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Posts: 5,472
Registered: ‎06-14-2007
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From the B&N Classics edition (p. 137):

In a letter, Hesse once wrote: "The call of death is a call of love. Death can be sweet if we answer it in the affirmative, if we accept it as one of the great eternal forms of life and transformation." Elsewhere, Hess wrote: "I cannot rid myself of the idea that instead of Death with his scythe, it will be my mother who takes me to herself once more and leads me back into non-existence and innocence." Hesse's optimism surrounding death may account, in part, for his unfaltering popularity.

How does _Siddhartha_ address death? Do Siddhartha's own transformations in life correspond to the reincarnation cycle, or is each new step a preparation for "the call of death?"

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Inspired Wordsmith
Posts: 933
Registered: ‎10-19-2006
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Re: SIDDHARTHA and Death

Does each of Siddhartha’s new steps correspond to the reincarnation cycle or is each a preparation for the call of death?

I’m taking this “one step at a time” since I am not prepared yet to address the final picture. Here is my opinion after this particular passage caught my attention.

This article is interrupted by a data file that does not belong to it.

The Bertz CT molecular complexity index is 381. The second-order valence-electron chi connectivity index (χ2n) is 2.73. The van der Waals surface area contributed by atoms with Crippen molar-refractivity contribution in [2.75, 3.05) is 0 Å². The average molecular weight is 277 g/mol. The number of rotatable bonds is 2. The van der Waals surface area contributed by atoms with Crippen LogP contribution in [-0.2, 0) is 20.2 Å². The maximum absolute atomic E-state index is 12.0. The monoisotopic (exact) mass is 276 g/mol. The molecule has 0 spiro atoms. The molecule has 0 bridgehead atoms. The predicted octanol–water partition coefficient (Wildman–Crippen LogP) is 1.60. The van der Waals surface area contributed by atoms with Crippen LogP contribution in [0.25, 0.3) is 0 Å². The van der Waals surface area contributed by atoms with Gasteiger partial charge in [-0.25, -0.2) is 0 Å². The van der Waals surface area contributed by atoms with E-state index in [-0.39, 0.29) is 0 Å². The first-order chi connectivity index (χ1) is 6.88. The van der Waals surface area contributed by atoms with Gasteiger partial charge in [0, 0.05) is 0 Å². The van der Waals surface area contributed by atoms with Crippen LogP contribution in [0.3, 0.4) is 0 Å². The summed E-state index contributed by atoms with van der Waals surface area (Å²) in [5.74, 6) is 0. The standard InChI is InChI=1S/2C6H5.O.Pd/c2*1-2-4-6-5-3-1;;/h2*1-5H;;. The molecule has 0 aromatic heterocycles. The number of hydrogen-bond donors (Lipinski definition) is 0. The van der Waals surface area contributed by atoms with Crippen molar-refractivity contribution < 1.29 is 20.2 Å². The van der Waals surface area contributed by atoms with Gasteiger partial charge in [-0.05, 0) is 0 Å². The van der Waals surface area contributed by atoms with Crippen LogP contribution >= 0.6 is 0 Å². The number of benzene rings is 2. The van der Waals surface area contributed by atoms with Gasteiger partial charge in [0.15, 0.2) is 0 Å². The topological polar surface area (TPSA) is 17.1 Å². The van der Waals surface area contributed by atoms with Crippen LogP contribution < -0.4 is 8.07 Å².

Quoting from page 62:

“Slowly, the way moisture penetrates a dying tree trunk, slowly filling it and making it rot, the material world and indolence had entered Siddhartha’s soul, slowly filling it, weighing it down, making it weary, lulling it to sleep. In return his senses had come to life, much had they learned, much had they experienced.”

Something good does something bad and something bad does something good. Again the interconnectedness of everything. Action and reaction flowing into each other.

Something that could potentially be bad (the material world) is compared to something good (moisture). This material world lulls the soul to sleep (bad.) and the moisture prepares the tree trunk for death (good) but while the soul dies (bad) his senses come to life (good.)

Besides being deep thoughts that are beautifully expressed, these two sentences show both, preparation for death (moisture makes the dying tree trunk rot) and the reincarnation cycle (his senses come to life.) I like this description of dual action and oneness.
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